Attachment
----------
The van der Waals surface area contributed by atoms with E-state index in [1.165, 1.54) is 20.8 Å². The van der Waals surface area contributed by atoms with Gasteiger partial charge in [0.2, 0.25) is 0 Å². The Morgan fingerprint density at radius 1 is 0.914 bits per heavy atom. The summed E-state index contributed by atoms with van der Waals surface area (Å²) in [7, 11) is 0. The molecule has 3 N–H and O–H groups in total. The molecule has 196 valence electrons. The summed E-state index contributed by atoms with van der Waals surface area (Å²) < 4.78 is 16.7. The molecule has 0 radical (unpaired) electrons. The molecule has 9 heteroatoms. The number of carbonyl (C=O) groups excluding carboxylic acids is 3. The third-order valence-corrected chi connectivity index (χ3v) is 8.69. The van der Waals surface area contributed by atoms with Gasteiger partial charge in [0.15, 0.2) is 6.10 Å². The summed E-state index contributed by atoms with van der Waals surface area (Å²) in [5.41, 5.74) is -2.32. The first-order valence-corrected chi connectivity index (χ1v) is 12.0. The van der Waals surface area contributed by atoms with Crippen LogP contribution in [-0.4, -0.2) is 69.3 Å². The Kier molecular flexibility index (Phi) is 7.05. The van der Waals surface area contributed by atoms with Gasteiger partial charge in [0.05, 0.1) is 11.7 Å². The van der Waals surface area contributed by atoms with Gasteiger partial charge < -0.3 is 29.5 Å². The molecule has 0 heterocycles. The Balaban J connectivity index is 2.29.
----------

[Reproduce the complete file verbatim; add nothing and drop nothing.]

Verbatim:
The van der Waals surface area contributed by atoms with E-state index in [1.165, 1.54) is 20.8 Å². The van der Waals surface area contributed by atoms with Gasteiger partial charge in [0.2, 0.25) is 0 Å². The Morgan fingerprint density at radius 1 is 0.914 bits per heavy atom. The summed E-state index contributed by atoms with van der Waals surface area (Å²) in [7, 11) is 0. The molecule has 3 N–H and O–H groups in total. The molecule has 196 valence electrons. The summed E-state index contributed by atoms with van der Waals surface area (Å²) < 4.78 is 16.7. The molecule has 0 radical (unpaired) electrons. The molecule has 9 heteroatoms. The number of carbonyl (C=O) groups excluding carboxylic acids is 3. The third-order valence-corrected chi connectivity index (χ3v) is 8.69. The van der Waals surface area contributed by atoms with Gasteiger partial charge in [0.15, 0.2) is 6.10 Å². The summed E-state index contributed by atoms with van der Waals surface area (Å²) in [5.41, 5.74) is -2.32. The first-order valence-corrected chi connectivity index (χ1v) is 12.0. The van der Waals surface area contributed by atoms with Crippen LogP contribution in [-0.4, -0.2) is 69.3 Å². The Kier molecular flexibility index (Phi) is 7.05. The van der Waals surface area contributed by atoms with Gasteiger partial charge in [0.05, 0.1) is 11.7 Å². The van der Waals surface area contributed by atoms with Gasteiger partial charge < -0.3 is 29.5 Å². The molecule has 0 heterocycles. The Balaban J connectivity index is 2.29.